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Easter Sunday surprise

[ by Charles Cameron — rising from the dead: sacred & secular, natural & military, past & future ]

tablet dq ghost fleet easter

The story of the mostly wooden ships featured in the upper image of this DoubleQuote, is an intriguing one:

On the Maryland side of the Potomac, in the rural community of Nanjemoy, you’ll find a sheltered cove called Mallows Bay. The sandy bluffs and dense stands of ash and pine resemble many other quiet spots along the river. But there’s something in the water: the largest ship graveyard in North America.

How’d it get there? Well, in the final years of World War I, the Allies found themselves short on sea-power: German submarines had taken a heavy toll. With ample timber reserves, Americans hit on a plan to make up the losses by building hundreds of wooden steamships. The U.S. government doled out contracts, and a building frenzy ensued.

But the war ended sooner than expected, leaving officials with the peculiar problem of what to do with its unused (and now unwanted) armada. Riding at anchor in Widewater, Virginia, the hastily assembled fleet posed a hazard to shipping traffic and a nuisance to fishermen, so the decision was made to move most of the ships across the river to the secluded Mallows Bay.

The fleet—and the Mallows Bay property itself—changed hands through a succession of salvage companies that tried everything to get rid of the ships: sinking them, beaching them, burning them, burying them, and taking them apart nail by nail. No one managed to turn much profit or to finish the job—and in the process of trying, they made a junkyard of the once pristine river cove.

But in the decades that followed, writes historian Donald G. Shomette, nature took its course.”The years rolled by and the battlefield contours of Mallows Bay softened, as wind-borne seeds took root in the rich, soil-filled holds of burnt-out ships, as creatures large and small began to return, as the green chain of life was slowly reforged.”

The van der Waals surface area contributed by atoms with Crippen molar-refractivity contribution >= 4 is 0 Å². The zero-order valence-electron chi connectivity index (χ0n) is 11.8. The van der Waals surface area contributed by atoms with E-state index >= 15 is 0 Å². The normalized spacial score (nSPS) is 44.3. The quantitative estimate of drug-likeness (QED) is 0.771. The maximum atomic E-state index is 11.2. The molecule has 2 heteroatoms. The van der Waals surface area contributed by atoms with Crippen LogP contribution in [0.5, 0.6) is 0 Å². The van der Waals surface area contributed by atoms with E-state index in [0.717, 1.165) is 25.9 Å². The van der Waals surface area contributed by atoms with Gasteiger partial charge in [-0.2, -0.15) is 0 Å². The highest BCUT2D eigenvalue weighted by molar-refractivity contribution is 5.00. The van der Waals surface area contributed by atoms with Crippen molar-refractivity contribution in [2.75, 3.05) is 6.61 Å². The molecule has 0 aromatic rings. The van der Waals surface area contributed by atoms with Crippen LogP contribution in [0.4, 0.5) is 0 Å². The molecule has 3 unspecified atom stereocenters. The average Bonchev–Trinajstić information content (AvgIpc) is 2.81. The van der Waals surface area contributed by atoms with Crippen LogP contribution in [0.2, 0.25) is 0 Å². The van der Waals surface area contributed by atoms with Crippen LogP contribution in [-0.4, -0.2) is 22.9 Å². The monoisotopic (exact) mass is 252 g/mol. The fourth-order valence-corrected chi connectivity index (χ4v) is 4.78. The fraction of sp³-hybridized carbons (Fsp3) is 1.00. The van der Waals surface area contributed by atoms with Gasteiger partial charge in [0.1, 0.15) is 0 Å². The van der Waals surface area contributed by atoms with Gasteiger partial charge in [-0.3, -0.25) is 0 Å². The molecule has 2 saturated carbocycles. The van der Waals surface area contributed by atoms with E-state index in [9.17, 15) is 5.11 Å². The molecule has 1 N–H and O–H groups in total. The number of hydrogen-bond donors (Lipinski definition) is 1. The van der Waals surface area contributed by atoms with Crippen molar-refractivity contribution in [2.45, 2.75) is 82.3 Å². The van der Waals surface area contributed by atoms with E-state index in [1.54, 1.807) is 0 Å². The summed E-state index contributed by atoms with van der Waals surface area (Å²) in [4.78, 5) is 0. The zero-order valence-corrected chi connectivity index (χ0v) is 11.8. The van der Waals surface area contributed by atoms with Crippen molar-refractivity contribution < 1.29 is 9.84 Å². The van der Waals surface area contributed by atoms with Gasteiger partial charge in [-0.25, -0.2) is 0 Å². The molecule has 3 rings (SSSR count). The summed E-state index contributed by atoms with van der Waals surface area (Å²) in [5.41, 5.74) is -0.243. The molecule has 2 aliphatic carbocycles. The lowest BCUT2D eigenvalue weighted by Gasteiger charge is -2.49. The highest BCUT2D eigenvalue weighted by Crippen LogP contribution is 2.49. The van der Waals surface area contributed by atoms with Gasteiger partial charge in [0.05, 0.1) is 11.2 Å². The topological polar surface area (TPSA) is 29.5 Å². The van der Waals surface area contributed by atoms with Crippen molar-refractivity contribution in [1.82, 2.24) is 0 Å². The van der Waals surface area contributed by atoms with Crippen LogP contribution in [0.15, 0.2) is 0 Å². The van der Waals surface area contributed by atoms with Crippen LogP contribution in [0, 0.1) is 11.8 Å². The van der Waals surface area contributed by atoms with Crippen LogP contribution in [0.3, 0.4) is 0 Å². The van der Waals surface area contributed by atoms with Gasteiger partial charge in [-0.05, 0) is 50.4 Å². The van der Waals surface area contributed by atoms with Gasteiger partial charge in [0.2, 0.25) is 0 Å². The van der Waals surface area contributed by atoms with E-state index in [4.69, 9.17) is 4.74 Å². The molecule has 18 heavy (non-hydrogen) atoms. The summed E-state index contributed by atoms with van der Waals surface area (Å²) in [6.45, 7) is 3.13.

Donald G. Shomette‘s book is titled Ghost Fleet of Mallows Bay: And Other Tales of the Lost Chesapeake, and I came across it today discovering this DoubleTweet

— with its two striking and very different visuals and links to two articles, each with its headline The ‘ghost fleet’ graveyard where nature has risen from the dead.


So that’s the past, and the link to Easter lies in the wording of that headline: risen from the dead.

But there’s also the future, nicely represented in the lower panel at the head of this post by PW Singer and August Cole‘s novel, Ghost Fleet: A Novel of the Next World War.

As I suggested in my comment at the top of this post — rising from the dead: sacred & secular, natural & military, past & future. I wish you a blessed Easter if such may be found in your calender, and a happy future to the extent possible in any case.

One Response to “Easter Sunday surprise”

  1. Charles Cameron Says:

    For more on sunken military and other materiel, coral reefs and so forth, see Sunday surprise: fish tank on this blog a shirt while back.

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